Teresa was still a young teenager when she bought a one-way ticket to Prescott. Somewhere beneath the abuse and neglect, there was a kernel of recognition, even at her young age. She knew she had to leave. Despite the absence of a plan, she knew a change was essential to her survival.
It was a thirteen-hour bus ride. We had a layover from Idaho at Reno and I stayed in the station, waiting. I was still very calm and strong, and so far everything was okay. I had my money and my clothes—everything I needed. I was proud of myself.
Breaking free from the suicidal context reflects a desire to disconnect from the oppressiveness of the past and hope for a fresh beginning. It is a leap of faith motivated by the necessity for change. Although a person’s plan may not be clear at the beginning, many describe having an inner certainty—a “knowing”—that they are on the right course. Often, they pare down their possessions, simplify their lives, and try to discover just what happened to them and why. In making a fresh start, people report having a glimpse of a new world and a new possibility…where people are able to care, and have the courage to show it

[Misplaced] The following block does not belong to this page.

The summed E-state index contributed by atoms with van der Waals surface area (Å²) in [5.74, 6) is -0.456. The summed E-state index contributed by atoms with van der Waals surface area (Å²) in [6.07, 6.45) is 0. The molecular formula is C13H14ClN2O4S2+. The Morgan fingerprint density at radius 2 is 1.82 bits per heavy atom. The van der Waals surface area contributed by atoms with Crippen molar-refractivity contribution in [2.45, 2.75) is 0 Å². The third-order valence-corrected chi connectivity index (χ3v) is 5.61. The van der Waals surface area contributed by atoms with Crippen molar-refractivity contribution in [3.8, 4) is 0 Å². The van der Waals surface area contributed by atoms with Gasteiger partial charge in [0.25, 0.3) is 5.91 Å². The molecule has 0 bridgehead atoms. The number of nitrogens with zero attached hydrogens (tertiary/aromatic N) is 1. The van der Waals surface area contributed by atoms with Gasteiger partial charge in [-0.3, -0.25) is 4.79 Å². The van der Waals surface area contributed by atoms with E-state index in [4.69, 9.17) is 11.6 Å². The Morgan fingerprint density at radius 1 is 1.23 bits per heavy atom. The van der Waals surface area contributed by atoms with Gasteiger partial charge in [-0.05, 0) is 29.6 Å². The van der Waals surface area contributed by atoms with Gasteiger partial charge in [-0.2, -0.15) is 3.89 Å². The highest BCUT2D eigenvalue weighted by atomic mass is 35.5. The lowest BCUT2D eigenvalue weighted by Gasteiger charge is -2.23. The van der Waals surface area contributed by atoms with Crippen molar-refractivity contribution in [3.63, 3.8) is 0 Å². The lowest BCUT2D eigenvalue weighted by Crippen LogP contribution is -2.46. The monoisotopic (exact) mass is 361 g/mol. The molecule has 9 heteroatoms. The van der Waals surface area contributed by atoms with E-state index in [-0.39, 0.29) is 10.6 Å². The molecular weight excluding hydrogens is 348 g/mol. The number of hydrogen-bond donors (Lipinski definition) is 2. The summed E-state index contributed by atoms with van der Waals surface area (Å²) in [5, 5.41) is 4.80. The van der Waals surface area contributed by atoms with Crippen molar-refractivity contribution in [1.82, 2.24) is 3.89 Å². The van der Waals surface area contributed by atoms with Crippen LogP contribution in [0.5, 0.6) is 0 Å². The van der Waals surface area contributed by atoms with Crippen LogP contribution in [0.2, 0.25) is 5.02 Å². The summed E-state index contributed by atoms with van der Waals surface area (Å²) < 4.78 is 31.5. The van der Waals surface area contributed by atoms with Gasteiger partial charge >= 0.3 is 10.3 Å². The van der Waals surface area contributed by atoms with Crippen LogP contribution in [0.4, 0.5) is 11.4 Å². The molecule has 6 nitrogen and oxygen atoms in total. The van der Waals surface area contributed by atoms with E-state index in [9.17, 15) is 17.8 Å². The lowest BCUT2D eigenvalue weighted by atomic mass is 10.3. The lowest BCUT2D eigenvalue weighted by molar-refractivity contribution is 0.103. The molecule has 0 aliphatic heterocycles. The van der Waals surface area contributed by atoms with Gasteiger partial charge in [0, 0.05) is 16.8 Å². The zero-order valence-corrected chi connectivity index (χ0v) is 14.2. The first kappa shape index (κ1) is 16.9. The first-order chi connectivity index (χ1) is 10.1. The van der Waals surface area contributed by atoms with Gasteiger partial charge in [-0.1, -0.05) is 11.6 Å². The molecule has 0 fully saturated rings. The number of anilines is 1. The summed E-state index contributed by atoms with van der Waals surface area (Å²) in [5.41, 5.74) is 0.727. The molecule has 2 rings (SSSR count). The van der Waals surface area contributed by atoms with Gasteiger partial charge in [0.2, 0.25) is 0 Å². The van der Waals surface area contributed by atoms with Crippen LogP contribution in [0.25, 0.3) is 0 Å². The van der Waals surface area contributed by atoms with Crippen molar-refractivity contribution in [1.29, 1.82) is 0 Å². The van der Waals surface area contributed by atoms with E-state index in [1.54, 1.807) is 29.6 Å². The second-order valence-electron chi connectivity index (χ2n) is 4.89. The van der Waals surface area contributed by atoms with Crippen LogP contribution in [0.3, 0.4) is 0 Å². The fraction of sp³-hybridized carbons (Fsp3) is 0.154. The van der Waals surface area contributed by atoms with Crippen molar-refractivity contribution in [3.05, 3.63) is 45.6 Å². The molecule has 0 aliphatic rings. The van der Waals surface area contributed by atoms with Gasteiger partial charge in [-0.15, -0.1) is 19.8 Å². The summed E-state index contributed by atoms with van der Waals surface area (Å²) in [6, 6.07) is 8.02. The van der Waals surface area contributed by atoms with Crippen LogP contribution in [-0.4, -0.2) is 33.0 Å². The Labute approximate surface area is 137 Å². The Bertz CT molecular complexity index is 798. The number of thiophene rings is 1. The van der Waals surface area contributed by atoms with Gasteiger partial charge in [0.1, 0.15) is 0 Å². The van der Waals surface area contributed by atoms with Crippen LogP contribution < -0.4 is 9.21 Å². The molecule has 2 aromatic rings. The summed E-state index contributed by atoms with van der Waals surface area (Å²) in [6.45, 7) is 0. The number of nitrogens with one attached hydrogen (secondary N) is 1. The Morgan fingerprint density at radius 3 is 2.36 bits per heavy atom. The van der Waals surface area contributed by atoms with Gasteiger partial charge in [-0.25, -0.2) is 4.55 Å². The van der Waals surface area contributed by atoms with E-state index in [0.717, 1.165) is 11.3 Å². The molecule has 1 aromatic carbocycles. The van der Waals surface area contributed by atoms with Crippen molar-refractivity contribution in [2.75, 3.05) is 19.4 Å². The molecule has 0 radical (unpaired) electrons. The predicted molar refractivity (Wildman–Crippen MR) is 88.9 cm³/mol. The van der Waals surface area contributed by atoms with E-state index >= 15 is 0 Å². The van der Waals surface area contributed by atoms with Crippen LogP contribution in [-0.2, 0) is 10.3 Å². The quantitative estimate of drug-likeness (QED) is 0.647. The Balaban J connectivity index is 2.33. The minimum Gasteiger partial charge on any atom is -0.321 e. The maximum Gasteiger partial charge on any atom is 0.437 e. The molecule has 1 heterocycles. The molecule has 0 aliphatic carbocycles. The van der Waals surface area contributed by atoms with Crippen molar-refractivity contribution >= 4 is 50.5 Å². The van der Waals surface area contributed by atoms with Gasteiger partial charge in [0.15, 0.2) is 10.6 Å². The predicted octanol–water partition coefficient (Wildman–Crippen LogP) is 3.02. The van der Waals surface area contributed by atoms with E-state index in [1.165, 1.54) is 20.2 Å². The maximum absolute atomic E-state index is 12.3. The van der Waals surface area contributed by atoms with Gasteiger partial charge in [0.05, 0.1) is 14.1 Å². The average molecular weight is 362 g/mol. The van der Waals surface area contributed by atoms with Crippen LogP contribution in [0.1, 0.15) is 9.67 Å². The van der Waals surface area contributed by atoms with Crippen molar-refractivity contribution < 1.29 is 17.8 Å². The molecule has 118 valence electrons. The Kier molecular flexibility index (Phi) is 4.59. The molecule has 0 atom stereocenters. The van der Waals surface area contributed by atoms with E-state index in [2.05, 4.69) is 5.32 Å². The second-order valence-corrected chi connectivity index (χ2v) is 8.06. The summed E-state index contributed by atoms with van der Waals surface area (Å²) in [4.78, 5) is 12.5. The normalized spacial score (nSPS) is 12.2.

At some point, this big and sleazy guy came over. He was trying to get me to go somewhere with him. I didn’t know what was going on then. I do now. There was this elderly couple. The man must’ve been in his seventies. He and his wife just came over next to me. He pulled out a knife and began cleaning his nails with it, kinda nonchalantly, suggesting to this guy that he might want to leave!
Then they took me to dinner. It was very comforting and nice. I felt even happy for a little bit there. We played cards and ate. I was happy ‘cause they noticed me, and I wasn’t being polite or “good.’’ I started thinking, “Maybe I should go with them!” I think that was the first time since kindergarten that I felt that about someone.
Teresa created a new life. Just off the bus, she saw a Help Wanted sign in a restaurant window, applied, and was offered the job that afternoon. The next day, she enrolled in school. Teresa wanted a new start, and within a week, she was back in school, had joined the track team, and was taking courses at the local community college.
Dissolving the Suicidal Context
It is essential to dissolve the suicidal context in order to rebuild one’s life. This may take a variety of forms, but essentially, one must radically alter one’s relationship to the environment of despair in which the suicide attempt occurred. On the road back to life, people learn to choose alternatives to old routines and to the people associated with them.
Teresa’s trials weren’t over. The long shadow of neglect and abuse in her family of origin would hover over her primary relationships, but these challenges would set the scene for her final victory over suicidal pain and despair. (To be continued).
Look For - Teresa, Part Three – Claiming Her Life
Waking Up, Alive is now Available on Kindle